A: You introduce me as having been born and raised on Staten Island, NYC, and then living and working in Europe, particularly Scandinavia. Actually, I would argue that I grew up in a kind of “Europe” as an idea, whereas most of those who live in the entity marked Europe on the map, actually grew up primarily in a particular country, such as Italy, Poland, Norway, Belgium, Greece, The Netherlands, etc., and not in Europe as a whole. Next door to my Staten Island home, Mr. Roussiani had a huge Italian garden, including grapes for wine that he fermented in great wooden barrels buried in the earth, and an olive tree, and he taught me the rudiments of gardening. To the other side, my best friend Johnny had an Italian mother, Anne, and a Polish father, Ignatius (Iggy), who introduced me to mushroom gathering in the local woods. In Boy Scout Troop Two, many of the leaders, such as troop master Haggedorn, were of Scandinavian origin, and they taught me how to live in the forests and rivers of upstate New York where Scout camp Aquehonga was located. My father’s best friend, Danny, was the son of Jewish refugees from Belgium, the Newbourgs, who had a large, lovely French garden, and they are the reason I have an orchard with apples and mulberries and make cider at our country home in Denmark (my wife is Danish-born and I am a naturalized Dane). The vegetables we ate in my home on Staten Island were produced by local Greek truck farmers and the resultant taste for things Greek is among the reasons our family has a home in Ermoupolis, Syros. Aquehonga, the Native American name for what became Staten Island, was of course originally colonized by the Dutch, who left a heritage of landscape names such Kill Van Kull, New Dorp and Todt Hill (where my parents and brother are buried). As a youth I thus experienced a kind of union of European culture and landscape that formed my place identity, and which explains why the landscapes of Europe, rather than that of any particular country, mean a great deal to me.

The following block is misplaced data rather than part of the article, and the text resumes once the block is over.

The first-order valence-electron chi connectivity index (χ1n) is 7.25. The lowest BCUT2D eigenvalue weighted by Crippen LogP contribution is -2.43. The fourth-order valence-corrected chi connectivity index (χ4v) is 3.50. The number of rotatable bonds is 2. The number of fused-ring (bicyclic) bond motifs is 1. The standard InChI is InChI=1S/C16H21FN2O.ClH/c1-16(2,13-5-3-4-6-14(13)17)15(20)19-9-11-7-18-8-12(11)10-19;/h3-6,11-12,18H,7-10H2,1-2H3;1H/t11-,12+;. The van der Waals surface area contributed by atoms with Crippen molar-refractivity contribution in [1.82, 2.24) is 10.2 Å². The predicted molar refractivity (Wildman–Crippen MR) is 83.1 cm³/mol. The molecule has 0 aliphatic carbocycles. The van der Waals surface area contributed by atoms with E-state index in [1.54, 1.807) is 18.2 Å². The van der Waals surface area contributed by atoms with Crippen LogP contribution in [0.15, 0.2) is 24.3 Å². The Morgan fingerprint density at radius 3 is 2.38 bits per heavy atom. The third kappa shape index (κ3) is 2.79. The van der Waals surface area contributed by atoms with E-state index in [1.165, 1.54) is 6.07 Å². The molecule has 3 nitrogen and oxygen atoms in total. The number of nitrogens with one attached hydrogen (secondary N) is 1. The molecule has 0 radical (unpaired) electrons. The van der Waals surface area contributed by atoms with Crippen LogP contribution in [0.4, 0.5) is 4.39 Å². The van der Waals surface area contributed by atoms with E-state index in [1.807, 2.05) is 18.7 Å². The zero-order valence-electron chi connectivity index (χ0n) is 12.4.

Staten Island, as the above suggests, had a large rural landscape that one normally would not identify with New York City, and its cultural landscape was worthy of conservation. This is why a case study from Staten Island played a key role in Ian McHarg’s classic book, Design with Nature. Despite McHarg’s book the landscape was largely raped by greedy politicians and developers subsequent to the building of the Verrazano Narrows Bridge to Brooklyn in 1964. As a result my father, who as a crusading journalist cared deeply about this landscape, felt he had to leave. The family home then moved to Cape Cod, Massachusetts. Here there is a system of direct township democracy that was effectively an inheritance of the Medieval substantive landscape polities of Europe. The townships, in my experience, did a much better job protecting their cultural and physical landscape than New York City did with respect to Staten Island. This background is the basis for my involvement in landscape studies and the development of my ideas and practice.